4. Understand your liability insurance
You bought liability insurance for a reason. That reason was that you might end up getting sued someday. Unfortunately, that day has arrived. Hopefully you have read your policies and understand what you are covered for. If not, then you have a practice to implement going forward.
Your liability insurer has a duty to defend you. On the bright side, that painful insurance premium that you’ve been paying is now going to pay off in terms of a defense. Trust me, it is money well-spent.
Get out your policy and read it again. You will see a section called “Insuring Agreement.” That will be where you find the language about your coverage. What you will also see is that in most policies the duty to defend is mentioned prominently, but the insurer may also choose to settle the claim at its discretion. This is the disappointing part, especially if you feel you did nothing wrong in the first place (which is how most people feel). Just understand going in that your insurer is going to try to get the claim resolved as quickly and inexpensively as possible. The choice to settle or fight is a conversation you can and should have with the counsel retained by your insurance company to represent you.
5. The reservation of rights letter
In most cases, your insurer will immediately send you what is called a “reservation of rights” letter. This is a formality that simply says, “We will defend you unless we find out that the lawsuit is not covered by the policy, in which case we’ll stop defending you.” Don’t let that letter scare you or concern you, as long as you are in compliance with your policy’s terms and conditions.
6. Choosing an attorney
Many attorneys do not handle lawsuit defense work, so your cannabis business attorney may or may not be able to defend you in the suit.
In many cases, the insurer provides the defense for you, so it will select the attorney. If the insurer allows you to choose your own attorney, do your research carefully. Your regular attorney probably has recommendations for you, but you need to make sure that whoever you choose is really good at defense work. You can also ask your insurer for recommendations.
Additionally, there are options in having defense counsel added to your policy so you can have a say in the selection of counsel. Melissa Roeder, a cannabis counselor and trial attorney with Foley & Mansfield, knows full well the risks clients take in selecting counsel not suited for the task at hand.
“All too often, a young company, in trying to save money, will hire an attorney friend or relative who, although he/she may be well-versed in contracts, just does not have the litigation background and courtroom skills to mount an effective, rigorous defense,” she warns.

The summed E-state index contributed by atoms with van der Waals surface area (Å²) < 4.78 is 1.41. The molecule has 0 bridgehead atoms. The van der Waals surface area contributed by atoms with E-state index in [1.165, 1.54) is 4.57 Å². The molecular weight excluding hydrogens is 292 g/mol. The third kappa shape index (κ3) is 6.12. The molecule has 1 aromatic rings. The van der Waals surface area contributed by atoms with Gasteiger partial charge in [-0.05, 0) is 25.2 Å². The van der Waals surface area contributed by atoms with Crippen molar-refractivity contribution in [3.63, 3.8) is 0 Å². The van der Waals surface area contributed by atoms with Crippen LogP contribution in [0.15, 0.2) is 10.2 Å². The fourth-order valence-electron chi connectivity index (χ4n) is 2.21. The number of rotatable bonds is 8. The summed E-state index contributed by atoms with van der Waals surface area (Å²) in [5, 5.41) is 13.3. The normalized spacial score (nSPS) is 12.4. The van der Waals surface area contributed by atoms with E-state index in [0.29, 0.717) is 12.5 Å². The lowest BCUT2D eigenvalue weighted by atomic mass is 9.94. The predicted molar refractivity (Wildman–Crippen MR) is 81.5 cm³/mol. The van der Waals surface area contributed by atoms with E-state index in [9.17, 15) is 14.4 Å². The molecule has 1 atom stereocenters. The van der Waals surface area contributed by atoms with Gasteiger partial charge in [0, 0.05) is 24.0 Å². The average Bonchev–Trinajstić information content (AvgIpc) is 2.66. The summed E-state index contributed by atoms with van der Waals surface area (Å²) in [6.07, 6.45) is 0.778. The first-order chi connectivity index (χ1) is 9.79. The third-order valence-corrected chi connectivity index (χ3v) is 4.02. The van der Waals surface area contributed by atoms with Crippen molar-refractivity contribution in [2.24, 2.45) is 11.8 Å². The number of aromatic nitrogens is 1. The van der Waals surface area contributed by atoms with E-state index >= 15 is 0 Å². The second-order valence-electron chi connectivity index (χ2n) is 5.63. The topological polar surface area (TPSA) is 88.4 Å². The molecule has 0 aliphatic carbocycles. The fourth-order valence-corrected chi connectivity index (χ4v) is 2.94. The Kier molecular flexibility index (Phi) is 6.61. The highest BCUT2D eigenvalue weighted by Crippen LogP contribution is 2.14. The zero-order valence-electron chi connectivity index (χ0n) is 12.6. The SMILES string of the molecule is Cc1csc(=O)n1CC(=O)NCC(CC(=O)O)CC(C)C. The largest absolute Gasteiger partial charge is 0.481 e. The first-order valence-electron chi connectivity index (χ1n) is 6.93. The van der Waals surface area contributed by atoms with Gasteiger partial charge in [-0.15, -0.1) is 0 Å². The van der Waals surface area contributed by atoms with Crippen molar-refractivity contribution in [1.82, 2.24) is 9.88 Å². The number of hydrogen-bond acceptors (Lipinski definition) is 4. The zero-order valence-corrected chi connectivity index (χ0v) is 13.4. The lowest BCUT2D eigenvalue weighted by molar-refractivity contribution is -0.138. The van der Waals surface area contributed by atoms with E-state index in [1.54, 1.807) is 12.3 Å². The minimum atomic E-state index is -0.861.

In addition to business counseling, Roeder’s firm regularly defends clients in high-risk lawsuits throughout the country, either directly or, oftentimes, through their insurance carriers. The key phrase to look for is “trial experience” says Roeder, whose firm’s “seed-to-sale” approach provides cannabis clients with both business counseling and defense services.
“Especially in a high risk, evolving marketplace, we find that integrated legal representation more often leads to client success,” she adds.
7. Be patient
Your ears are ringing, your mind is racing and you just want this lawsuit to go away! But you are now officially involved in a legal proceeding and I can assure you it is NOT going away any time soon. Lawsuits take time — typically years, not months. There are civil procedures involved and you must be patient. While this is the biggest issue in your life right now, the court and the lawyers involved are working on many other cases. The best thing you can do is have the best possible counsel on your side. This will ensure that you feel like a priority.
8. Listen to your lawyer
Take notes in your meeting and write down the items your attorney tells you to do and not to do. Listen and follow their instructions. All the instructions. Yes, all of them. This attorney (and it may even be a team of attorneys) represents you and is being paid to do what is in your best interest. You are the attorney’s client (not the insurance company that represents you), so it is imperative to rely on the attorney’s expertise.